The Courier News from Blytheville, Arkansas on April 8, 1931 · Page 6
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April 8, 1931

The Courier News from Blytheville, Arkansas · Page 6

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Blytheville, Arkansas
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Wednesday, April 8, 1931
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Page 6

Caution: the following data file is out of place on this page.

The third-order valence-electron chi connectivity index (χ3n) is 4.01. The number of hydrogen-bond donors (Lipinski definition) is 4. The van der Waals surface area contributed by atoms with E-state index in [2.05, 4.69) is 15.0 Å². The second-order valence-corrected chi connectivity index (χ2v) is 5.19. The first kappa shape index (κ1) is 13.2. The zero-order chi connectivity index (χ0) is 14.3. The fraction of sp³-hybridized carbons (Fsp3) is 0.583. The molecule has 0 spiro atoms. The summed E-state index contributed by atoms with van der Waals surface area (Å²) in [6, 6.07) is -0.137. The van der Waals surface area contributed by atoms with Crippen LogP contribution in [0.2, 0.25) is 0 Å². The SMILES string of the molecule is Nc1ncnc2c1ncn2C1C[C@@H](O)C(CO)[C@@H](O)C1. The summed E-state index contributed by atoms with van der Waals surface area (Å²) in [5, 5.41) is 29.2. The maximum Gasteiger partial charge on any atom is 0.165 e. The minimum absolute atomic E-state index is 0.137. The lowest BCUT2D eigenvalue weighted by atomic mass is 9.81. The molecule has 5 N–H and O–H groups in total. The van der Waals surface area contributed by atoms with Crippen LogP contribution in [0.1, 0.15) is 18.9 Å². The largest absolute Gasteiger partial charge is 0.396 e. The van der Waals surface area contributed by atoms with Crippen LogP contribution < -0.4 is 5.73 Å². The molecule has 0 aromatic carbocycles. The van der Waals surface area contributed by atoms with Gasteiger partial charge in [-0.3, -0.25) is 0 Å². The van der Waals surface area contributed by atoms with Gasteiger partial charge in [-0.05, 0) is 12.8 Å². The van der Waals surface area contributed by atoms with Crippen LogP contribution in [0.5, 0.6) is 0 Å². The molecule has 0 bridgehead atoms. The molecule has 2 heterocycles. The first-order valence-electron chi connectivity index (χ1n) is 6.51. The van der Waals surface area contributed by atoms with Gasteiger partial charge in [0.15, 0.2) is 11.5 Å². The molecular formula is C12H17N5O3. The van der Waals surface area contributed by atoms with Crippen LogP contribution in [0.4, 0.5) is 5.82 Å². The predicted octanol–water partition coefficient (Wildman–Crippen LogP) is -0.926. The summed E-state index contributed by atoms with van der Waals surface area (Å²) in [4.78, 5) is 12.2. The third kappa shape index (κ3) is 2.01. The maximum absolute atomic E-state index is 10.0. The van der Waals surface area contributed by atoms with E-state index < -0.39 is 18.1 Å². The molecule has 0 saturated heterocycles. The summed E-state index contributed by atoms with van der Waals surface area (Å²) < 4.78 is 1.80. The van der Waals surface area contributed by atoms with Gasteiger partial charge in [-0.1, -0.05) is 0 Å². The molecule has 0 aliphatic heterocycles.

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;'AGli SIX NKWS \V K D X KS'l) AYj_A I'Ji I L_8, _ 1931 Chickasaws and Hurricane In Dual Meet Friday Rockno In Role of Master Tutor Ik Ftocknc's Personality Was Responsible for Mis 'Psychology" EDITOR'S NOTK: This h lllr I fourth of a srrlre of live arlMes nn phases In the life anil urcrr of! Kmite Rocknp, wrlltrn by William i Brauchcr, spcrts editor uf -SKA Srr- vice, who was Intimately acquaint- j ed with the fnmnus coach. } BY WILLIAM IIKAUUIRK i NKA Service S|Kirts Kdtlor [ . Knute RocJtnc was Illumed for n j lot ot "psychology" tliat IIP never deserved. Most of Rock's psychology was expressed in liis linnUltnu of men. Thus several years ngo Hockne i started a second team InckfWd lift game wilh 1'rircelon. Tlicrc wore many comments In trie Sunday newspapers to Hie cflecl that Hock- ne "by a master stroke ol psychology had upset the aplomb o( Ihc mighty Tiger." The fact was that Kocknc started that substitute set of backs because the first siring brickfield was being disciplined. It happened that the men of the first string backfield had begun to lake themselves pretty seriously, owing to a number of laudnlory vvrileups they lind received. Rockne's "psychology" brought them down—and when he did send them Into the game they romped like wild horses. Last year, he scouted Ihc (xnver- ful Northwestern team personally. When reporters sought him out asking an opinion of the eleven that Notre Dame was to meet the following Saturday, Rocknc spoke IriHhls wise: "We may have some trouble with those big Purple linemen—but I'll be able to tell you how good they arc next Saturday night." Was Rockne aiming that ns ti psychological dart at his own men? The fact is that Notre Uame did have plenty of trouble with "those blg'Purplc linemen" Just as Rockno had said—tail the touchdown, after three and three-quarter periods of gruelling line-play and end runs, finally came when Schwartz carried the ball right through tackle. Carideo had called line-play alter line-play against [he Purple and had seen the attempts wrecked before they could get fairly slarlcJ. Undaunted, as though trying to make Rock's prediction about "how good they are" come Irne, he kepi plugging away with end runs anil off-tackle plays. " Finally, that off-tackle p!ay went through. Carideo had answered j Rock's question. The team had dispelled Rock's doubts as to what could be done to "that big Purple line." It was as though the Notre Dame team that day had taken up' a Challenge from Us coach—and made him like it. The Blythcville Chlckasnws air'. Konmen In winning the fonrlh district meet at Osceola In easy fashion. The dual mcel of the Chick-, and Hurricane heie and the results of the Hurricane-Bulldog encounter last, week should provide ilic dopc- slcrs with some Interesting data for Ihe Fourth district meet, to be helri at JonesUoro April nth anU istli , Two members of Coach Ilcnrj Hudson's squad are at Fayeltevillt to take parl In agricultural club I competition and a track meelsjion- C C n sored by the university nnd «lll lir • i I lost, to Ihe Cnicks for tne dual •UnilSn meet. They are It. A. Nelson, hall _ Sccoy, 4-M pros]iect Of the Chick squad back tills year Pete Craig, weight man. Tom Short Clash Mere Schools Should Dope for District Mcel. |^ rpu ™"', fl " tl >o; " lg . , . Jonc.storo Hurricane, traditional ri- I and Bobby Burns, javelin experts. will take up where t:;ey left • and J. T. Crai olf on the grlrflrcn last fall when they clash In a. dual track an.1 l\"\i mcel al Haley Field Friday nf'.nr- noun. The meet will bejln at 2:37' o'clock with Die 100-yard dash scheduled as the first evenl. T!ir- Iludscnnicn were vlclims of the j Hurricane last fall In (fieir annual artist, placed in the district meet last yea: and form the nucleus for this year's. team. Probable Blythevlllc entries in the dual meet are: 100-yard dasn. J. T. Craig, Fisher; 220-yarrl dash. J. T Craig, Alexander; 440-y;<rd run. Fisher; 880-yard run, Tate; 880- yard relay, Short, J. T. Craig, Pete i nil jliiidiioii tussle nnd will be oiil for j Craig, Fislier, Alexander; mile inrd- • revenge Friday. The HurrieaiiD .suitors lost to the Paiaauuld iiull- ' clogs last week In a dual me:t, but [only by a small margin. • ley, Fisher, Jlmmle Brooks. Beck. Tlpton, Nelson; mile relay, J. T Craig, Drooks, Short, Fisher, Secoy Christian; low hurdles. J. T. Craig, I'he Chickasaws ate nol raled as Short; high hurdles. Sr.oit, Chris- this year ns last, when B. P. | Urogdoi:, slate high scorer, and Tom Hud- ; Sccoy, speedster, aided tian. Javoltn, Short, Burns; shot, put, Pole Craig. Westbroak; hammer throw, Pete Craig, Joggers, Westbrook; discus, Pete Craig, Short, Fisher; broad Jump, Short, Alexander, Fisher; high Jump, Short, Alexander, Christian; pole vault, ihorl, Brogdon. NOTICE OF INTENTION TO AP PI.Y FOR ORDER OF SALE Nolice Is hereby given that the undersigned, ns Administrator ol the Estate of n. E, Anderson, deceased, will apply to the Probate Co'.irt for the Chlckasawba District of Mississippi County, Arkansas, on the 25th day of April, 1931, for authority to sell the following lands belonging to said estate, much thereof as may be snry, to-w!t: The undivided one-half interest of the deceased in the or so ncccs- Southwest Quarter of the Southeast Quarter of Section 33, Township 10 North, Range 8 East; and The undivided one-half interest ol the deceased in four, more or less triangular shaped, tracls of land, being all of the Southeast Quarter of the Kin: * 'ast Quarter of Section 33, Township 10 North, Range 3 Hast, except the right-of- way of St. Louis Southwestern Railroad Company mid Honey Cypress Dltcli. containing thirty HUTS, more or less. Said suit 1 1*5 to be made for the p'.npose o( paying the debts of the c.'.ie.\r. C. J, EVRAKD, Administrator. Held. Kuavd & HemUrson, Attorneys. Planting Seed for Sale Mis-Del No. 2, @ §50.00 per (on, Dclfos 911, @ §45.00 per tun. Seed guaranteed [jure and vji'rmiiiution. test 98'*. This Mis-Del is one ycnr from breuling station. Staple 1 1-8 inch, thirds itself. The most satisfactory cotton I have ever grown. Prices F. 0. B. Grider. Mai. F. P. Jacobs 6C-K13 Grider, Ark. There was something suggesllve of "King Knute" about Rockne ns he sal on the high platform durlnj! practice down to the right and shouted terse commands to his drilling football legions. Somewhat the' fume idea Is gained from watching Rockne, seotrrt in the chair below, reviewing his squad. At the top, left to right, are Hunk Anderson, Hockne and Jack Ohevlgny of last year's board of strategy. In the center, left, nocfcnc, shown by the arrow, has Just chipped, In n wisecrack nnd the whole smmd Is laughing. [fexy A t, oo it - -UNLESS VoO -u»uT A GOOD HAIRCUT- DOIE Before the game with Southern BPAUCHER . once too often In practice, on thr eve of the Army game in 192P. California, Rockne tremulously ul- i tered a fear that Notre Dame would lose by a couple of touchdowns. Perhaps that was psychology, but there Is a chance that riockne down in his heart believed what he Rockne. shouted "Stop!" from his i throne on the high platform. Then "Yen felloes might as well go t? the showers before Cannon spoil; ony more plays!" Cannon was stunned—but he came back. His play against Army said. I always will think he WAS llcxt dny whcn llc wn5 " n over "' afraid that Notre Damo would take n ° ld mnkln B tackles and taking out Consternation 'Hie oilier day Dazzy Vance signed Ills name to pitch for the 1 Brooklyn Rnlilns for five months or I so. lit n. salary of $23,000. That nmoimts to more tlinn S1000 pcrj monfli. Nmvsoaners carried the' headline," VANCE SIGNS BUT IS I SOUE." You might wonder just; what hs is sore about. j He Is sore because he didn't sign I for $25.000, ueiille readers. lie Is sore $2000 worth. That's roughly speaking, about two weeks' worlh of work. If .a commentator wished to be menu, he might leap up anil shout that Vance lost 15 gieat big ball games for Brooklyn last year, while winning 11, and that if he had been able to beat young f.efty Hallnhan In that 1 to 0 pilchlng duel thnt changed the pennant course of 1930, Brooklyn might have won tlio pennant. But why should a commentator be mean In a great lod guy like Dazz? « • • Declamation Lou Gehrlg has the floor. Says lie: "Lefty Gomez is going to be a IHD YOU KNOW TIIAT— Yoiiii',' Dick Glcnrton, Colnm- bit's rowing teacher who likes to think of the triumphs his so»homor e c re',v won back in 1927 will gamble with another boatful of lookles this season. . . . Five in Glendon's present ,'arsily shell arc sophomores. . . . One of these. Jim Vincent, at stroke, couldn't even make the frnsh boat a year ago . 1)111 wilh 12 more'pounds on his lean .frame, he has successfully •stood off all challengers for the pre-setting position. . . . In several of the major league training camns. tennis nets wcr stretcher! befcre the pitchers in batting practice. . . . This not only afforded protection for th: pitcher's shins . . . but cave him something to duck behlml when n liner came screaming back at him. It on the chin In that game. That was another challenge to his men. They answered It by getting the jump on the vaunted Trojan and running away with the game before the Californlans could Set going. In this game, Rockne showed his characteristic consideration for his men, and at the same lime raked their efficiency to Us highest point men, was one of the most brillinm t^&lr.r pitcher than Lefty Grove. bits of guard work I have ever seen Rockne had rend him rightly. * • . * Rockne himself minimized chology for the sake of Ins men. He WhyJBecause he's smarter than Grove t<; a fast ball pitcher. He pitches the same way to Ruth that he pltchrs to Eddie Morgan. Just fast ones. Gomez makes every bat- taught (hem to depend upon them- j lcr , n sc l»™ tc st ' 1(i y. »"<! '« >™ selves. They were thoroughly tested | a JV ° a m< ™ or j|- for errors by being allowed to If one were Inclined to argue by uslns for the first time In the , seaso the huddle. That huddle of After lle w;ls sure of nls W"course, took time, nnd that Is what' lerback nc tet him do his o™ Rockne figured his men would need ! thlnWn E- H used to be a popular to get their wind, coming suddcnlv'. mlsco;lcc!);lon tnat Hodnw. with into a warm climate to play. " "'" " '" make them, even by MnTtal o ''"J L °»' °" c j»"j» \, »>' «»' « » , . & ...... vyi, i n1 f n l lrlr tile n flK.1 Vinll llln luM-c to make tr.cm so they could be corrected. pitcher has a fast ball the boys can't see. why should he study, mightn't one? Brooklyn pitcher. Yes. Ivs is the same fellow the Yankees tossed into the nshran a year aco. Look out for that oM Fou'iiaw this year. • • • Tragedy He was a (jreat fighter, one of the Greatest fighting men I ever saw. Now he is a clown, and trying to carry on s.ins le?s, sans wind, sans skill, sans soeed. snns punch. I mean Paul BerhnuacU. the Belting Beauty of an earlier day. It Is pitiful to think of Berlcn- bach fighting again, but that's what' he Is trying to do. The spectacle. ot the onco great ball'er might be' compared to an old tiger, toothless I and claw-less, attempting to cope; with n young mountain lion. i Tlie other night he fought a 1 Harlem negro at the Broadway j Arena, lle was hulicruous. From; the galleries camo the old. unfeel-: Ing. cry, "Throw that bum out-" It. • had an unpleasant sound. I 'Of Ms-handling of men, it has slriicllons for Ihe quarterback. Resuscitation It might surprise you to look In j the baseball editions of April 14 T|. c first counterfeit "greenback" j j opening game of the season, has tating , „,. ---------been written often that he was ll was true tliat tlle sending never abusive. That-may be, but I in of ccrtal " players-such as Two- hls tongue could sting. I have seen Mmiltc Brien— gave Ihe quarterback him perched on the high platform ] hu clle as lo wn »l Pl»>' he might at 'practice, wilh four teams run- Bcl awa >" Kilh - " ^s not n»ces- nlng signals, and heard him harshly criticize some player who was safy for the substitute to hold «. conference with the signal caller. n om oney, wo came In lori a puNlc rebuke shortly before the Roc.fcne left Ihe gam Pitt game last year, can verify that I - v m the nan;is ot ,But Conley took his medicine like i work was l!one durin lust turned back the Britr.?s with two runs and eight hits. That Is likely lo happen Mr.Fred "Meat Head" Helmich showed more stuff through the south than any other the ten-dollar hill of ISti'J. I was circulated In the same year. loafing or eolng through the mo-1 W7lal hac! been drilled into th tlons without the required fire and ' mcn ln l ira c tlc e they knew, almost dash. He spared no persons—Cap-! lnsti "rtivcly, how and when to use '-'-- ~ - • - o-i' n a Bame. • ! R^v,, n i cn , he game itM]f , arge _ the men. His ng practice. HP a man, and played a great game I not wnnt thoin to f fl 'he idoa throughout the schedule. i tllat onv ot Rockne's psychology Rockne was an unerring judge of 8 ?i ng to 5avc tnem olter th <; kick- men, and though he knea- how to make their necks red with a bitln? word, he was loyal to them and they called him friend. He loved the Ftmr Horsemen, but did not hesitate to bawl them out bitterly. when occasion demanded. | • Once In a game against Princeton,] Rising 371 feet when completed. 81e«py Jim Crowley lagged on a I Ellr °Pc's highest dam is being ballt run and was nailed by Slagle froml 1 " s »'lz«land to develop hydro- He was a master psychologist In that, anyway. They certainly p!avcd for him. TOMORROW: Rockne's Emotions. behind. In the dressing room Crow- J*y remarked that he hadn't thought'Slagle was that fast. Replied Rock: "Oh well, maybe Slagle didn't know who you were./If you had ihown him those New York clip- pines you have been saving, telling how good you were, he wouldn't h»ve dared come near you." - •. i - • • • Jiek Cennon losfed electric power. HOME THEATRE Tuesday. Wednesday and " Thursday See WHAT 4 ' MAN/' starring Reginald Denny FAY O.DAVIS All Flionc 4?1 r Kent flrakr Adm.—Matinee and Night— 10 and 25e. RITZ THEATER Tuosdi'v-'WrHnesrlay Thursday Sec Marriage 1.931 Slvln Life and I-ove nmonp tl-,--. young married set . . Hits- bands who wander . . Wive.-; who forgive . . Women uhn believe, two lovers arc bet'.er than one. 1 in 'Men Call It Love' with Adolpli Menjoii Leila Hyanis and Norman Foster Matinee—10 and 30c. Night—15 and <10c. hen a single pistol shot opened an empire '* TV iimousOklahoma LinJ Rush of April 22, ISJ9, vt of hnd Co craclc of a piucl op<r.ej I,900,<XJO aero tlemrnls, wily to be driven out by tlic red men . . . their homes gotic in clouds of smoke . . . trampled under the hoofs of Indian mustangs. But such adversity only added fuel to tlie pcrcn.ii.nl Amcric.ln urge to pioneer and to 5Cv-k homes In 3 new- hud of promise. TKcir persistence was rewarded whcn on March 23, 1SS9, a proclamation wns issued by the President, o; ining 1.900.000 acres of land for settlement. How .1 single pistol shot changed an unpeopled and untamed Cunaan one day into an American commonwealth the next, is now history. April 22, 1889, siw thous.imk of cae,er settlers, waiting for the solitary pistol shot lint would open the way to wealth beyond conception. Among the last States to be admitted into rh; Union, Oklahoma is now , tlurd in oil production and ranks among the leaders in ccaon and wheat. In 1905, two years before Oklahoma was admitted as a State, the discovery of the Glen Tool near S.ipulpa forever placed OUahom.i in the vanguard of ,il! oil-producing States. In the comparatively few years since the first discovcry K;, f,,. of oil wcsr of the Mississippi River, millions of dollars hive poured into the pockets of the people of the Southwest through royalties, leases and taxes. Railroads luvc realized a tremendous source of revenue .. . millions of people have been given jobs . . . bank deposits have grown fabulously . . . cities have bloomed where prairies once existed ... the entire realm of business his profited ind prospered. That the founders of the Magnolia Petroleum Company were among the first refiners west of the Mississippi is not nearly as important as the fact that in i single generation this pioneer oil company has supplied every conceivable need for petroleum .. . changing and improving its products constantly to meet the changes and improvements in automobiles, industrial and farm equipment. Just as the Msgnolia Gasoline and Motor Oil of ten years ago were ideally adapted to the motors of that time, so arc the Socony Motor Oil, Magnolia Maximum - Mileage ami Magnolia Ethyl Gaso- lines of today tuned to the needs of the modern motor car ... carrying you luxuriously and efficiently over historic Southwestern trails. C. X. PAYNE .'. TounJer, ola 1'utJcum Company If >fj« of age he drillwi oil n<ll. On* of the ihlte nrijlml o»-n;r» of the J. S. Cul- l,ninO,mj-»nr, Cor!:cani,Te»a>, the floncfr refinery (H9!). Mr. Payne jflecieJ the nime "Maj- nolia". HeJiedinlWS. The first Post Office at (Hlirtomi Citjr, opened 'April 2>, 1119^ the day following the great Oklahoma Lir.d Rush. Dra4n from in tttull photograph, Pottmaster G. A. Be:>]1er ii shown standing in front of iric Foil Office, jimdej by Ku son, Clise BeJdltr. Magnolia Gasoline and Socony Motor Oil for economical care-free motoring. •w MAGNOLIA ETHYL GASOLINE "Hills ire just scenery" •V MAXIMUM-MILEAGE GASOLINE "More Miles per Gallon" T- SOCONY MOTOR OIL "No Motor can break it" rM-)n MAGNOLIA PETROLEUM COMPANY "Pioneer Refiners of the SoutbiveSt Tnll il tkt ikltii of > *liet of Worical iVtuhti porlrar; inj the pioneer hulory of the Soythwfi:, in commemora- lion of l : ounden* Month of the Macnolii PeiroltuRi Company, pioneer Soulhwntccn Stations and Dealers in Texas, OklabomA, Arkansas, Louisiana and New Mexico